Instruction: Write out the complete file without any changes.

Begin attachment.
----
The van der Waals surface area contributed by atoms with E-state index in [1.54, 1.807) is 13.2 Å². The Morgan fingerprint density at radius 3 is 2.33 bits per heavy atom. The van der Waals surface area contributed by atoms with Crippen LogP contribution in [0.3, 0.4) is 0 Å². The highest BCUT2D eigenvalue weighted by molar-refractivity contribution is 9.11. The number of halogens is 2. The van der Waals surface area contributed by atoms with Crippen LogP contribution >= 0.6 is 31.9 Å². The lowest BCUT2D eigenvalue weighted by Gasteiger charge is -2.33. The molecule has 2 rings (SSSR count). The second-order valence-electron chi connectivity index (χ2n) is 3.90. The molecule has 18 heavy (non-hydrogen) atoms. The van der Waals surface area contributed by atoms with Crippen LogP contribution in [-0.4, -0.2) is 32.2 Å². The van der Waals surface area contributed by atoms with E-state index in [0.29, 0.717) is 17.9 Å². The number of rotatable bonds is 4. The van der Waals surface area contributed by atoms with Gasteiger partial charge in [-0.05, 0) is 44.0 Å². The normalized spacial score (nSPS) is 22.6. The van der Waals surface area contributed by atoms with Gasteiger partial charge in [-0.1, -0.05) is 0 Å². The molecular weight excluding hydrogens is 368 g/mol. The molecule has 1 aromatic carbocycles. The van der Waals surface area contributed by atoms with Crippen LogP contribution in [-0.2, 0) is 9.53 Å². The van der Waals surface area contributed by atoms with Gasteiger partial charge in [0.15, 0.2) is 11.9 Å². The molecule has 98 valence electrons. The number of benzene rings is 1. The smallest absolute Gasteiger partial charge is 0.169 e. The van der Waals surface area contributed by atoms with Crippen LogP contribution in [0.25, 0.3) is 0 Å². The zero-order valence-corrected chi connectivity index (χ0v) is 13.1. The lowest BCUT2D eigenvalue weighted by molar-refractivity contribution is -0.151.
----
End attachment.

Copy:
The van der Waals surface area contributed by atoms with E-state index in [1.54, 1.807) is 13.2 Å². The Morgan fingerprint density at radius 3 is 2.33 bits per heavy atom. The van der Waals surface area contributed by atoms with Crippen LogP contribution in [0.3, 0.4) is 0 Å². The highest BCUT2D eigenvalue weighted by molar-refractivity contribution is 9.11. The number of halogens is 2. The van der Waals surface area contributed by atoms with Crippen LogP contribution >= 0.6 is 31.9 Å². The lowest BCUT2D eigenvalue weighted by Gasteiger charge is -2.33. The molecule has 2 rings (SSSR count). The second-order valence-electron chi connectivity index (χ2n) is 3.90. The molecule has 18 heavy (non-hydrogen) atoms. The van der Waals surface area contributed by atoms with Crippen LogP contribution in [-0.4, -0.2) is 32.2 Å². The van der Waals surface area contributed by atoms with E-state index in [0.29, 0.717) is 17.9 Å². The number of rotatable bonds is 4. The van der Waals surface area contributed by atoms with Gasteiger partial charge in [-0.05, 0) is 44.0 Å². The normalized spacial score (nSPS) is 22.6. The van der Waals surface area contributed by atoms with Gasteiger partial charge in [-0.1, -0.05) is 0 Å². The molecular weight excluding hydrogens is 368 g/mol. The molecule has 1 aromatic carbocycles. The van der Waals surface area contributed by atoms with Crippen LogP contribution in [-0.2, 0) is 9.53 Å². The van der Waals surface area contributed by atoms with Gasteiger partial charge in [0.15, 0.2) is 11.9 Å². The molecule has 98 valence electrons. The number of benzene rings is 1. The smallest absolute Gasteiger partial charge is 0.169 e. The van der Waals surface area contributed by atoms with Crippen LogP contribution in [0.25, 0.3) is 0 Å². The zero-order valence-corrected chi connectivity index (χ0v) is 13.1. The lowest BCUT2D eigenvalue weighted by molar-refractivity contribution is -0.151.